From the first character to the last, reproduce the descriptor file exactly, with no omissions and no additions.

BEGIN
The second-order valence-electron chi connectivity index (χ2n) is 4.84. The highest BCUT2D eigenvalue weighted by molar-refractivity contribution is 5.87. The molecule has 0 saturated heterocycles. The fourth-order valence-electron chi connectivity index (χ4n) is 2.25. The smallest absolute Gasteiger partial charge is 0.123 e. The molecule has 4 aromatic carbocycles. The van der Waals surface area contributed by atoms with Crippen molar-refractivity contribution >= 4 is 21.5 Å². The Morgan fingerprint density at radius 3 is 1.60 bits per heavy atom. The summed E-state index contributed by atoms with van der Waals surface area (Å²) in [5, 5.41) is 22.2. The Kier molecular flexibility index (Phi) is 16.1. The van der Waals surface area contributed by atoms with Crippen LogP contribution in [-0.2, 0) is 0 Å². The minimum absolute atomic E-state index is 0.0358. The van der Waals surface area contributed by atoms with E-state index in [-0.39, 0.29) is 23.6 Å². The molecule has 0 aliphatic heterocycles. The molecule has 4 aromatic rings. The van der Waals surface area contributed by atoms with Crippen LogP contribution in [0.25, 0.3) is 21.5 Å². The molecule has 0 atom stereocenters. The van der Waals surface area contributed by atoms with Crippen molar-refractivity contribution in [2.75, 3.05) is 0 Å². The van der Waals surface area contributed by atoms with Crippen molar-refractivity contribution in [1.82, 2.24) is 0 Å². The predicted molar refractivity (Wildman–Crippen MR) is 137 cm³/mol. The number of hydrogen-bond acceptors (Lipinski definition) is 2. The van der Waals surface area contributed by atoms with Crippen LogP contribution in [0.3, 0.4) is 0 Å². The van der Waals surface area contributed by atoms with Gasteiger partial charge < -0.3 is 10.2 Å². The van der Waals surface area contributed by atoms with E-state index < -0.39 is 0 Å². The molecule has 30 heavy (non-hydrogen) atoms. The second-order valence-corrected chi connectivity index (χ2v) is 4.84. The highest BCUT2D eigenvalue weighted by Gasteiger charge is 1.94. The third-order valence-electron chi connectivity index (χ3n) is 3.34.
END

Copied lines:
The second-order valence-electron chi connectivity index (χ2n) is 4.84. The highest BCUT2D eigenvalue weighted by molar-refractivity contribution is 5.87. The molecule has 0 saturated heterocycles. The fourth-order valence-electron chi connectivity index (χ4n) is 2.25. The smallest absolute Gasteiger partial charge is 0.123 e. The molecule has 4 aromatic carbocycles. The van der Waals surface area contributed by atoms with Crippen molar-refractivity contribution >= 4 is 21.5 Å². The Morgan fingerprint density at radius 3 is 1.60 bits per heavy atom. The summed E-state index contributed by atoms with van der Waals surface area (Å²) in [5, 5.41) is 22.2. The Kier molecular flexibility index (Phi) is 16.1. The van der Waals surface area contributed by atoms with Crippen LogP contribution in [-0.2, 0) is 0 Å². The minimum absolute atomic E-state index is 0.0358. The van der Waals surface area contributed by atoms with E-state index in [-0.39, 0.29) is 23.6 Å². The molecule has 0 aliphatic heterocycles. The molecule has 4 aromatic rings. The van der Waals surface area contributed by atoms with Crippen LogP contribution in [0.25, 0.3) is 21.5 Å². The molecule has 0 atom stereocenters. The van der Waals surface area contributed by atoms with Crippen molar-refractivity contribution in [2.75, 3.05) is 0 Å². The van der Waals surface area contributed by atoms with Crippen molar-refractivity contribution in [1.82, 2.24) is 0 Å². The predicted molar refractivity (Wildman–Crippen MR) is 137 cm³/mol. The number of hydrogen-bond acceptors (Lipinski definition) is 2. The van der Waals surface area contributed by atoms with Crippen LogP contribution in [0.3, 0.4) is 0 Å². The van der Waals surface area contributed by atoms with Gasteiger partial charge < -0.3 is 10.2 Å². The van der Waals surface area contributed by atoms with E-state index < -0.39 is 0 Å². The molecule has 30 heavy (non-hydrogen) atoms. The second-order valence-corrected chi connectivity index (χ2v) is 4.84. The highest BCUT2D eigenvalue weighted by Gasteiger charge is 1.94. The third-order valence-electron chi connectivity index (χ3n) is 3.34.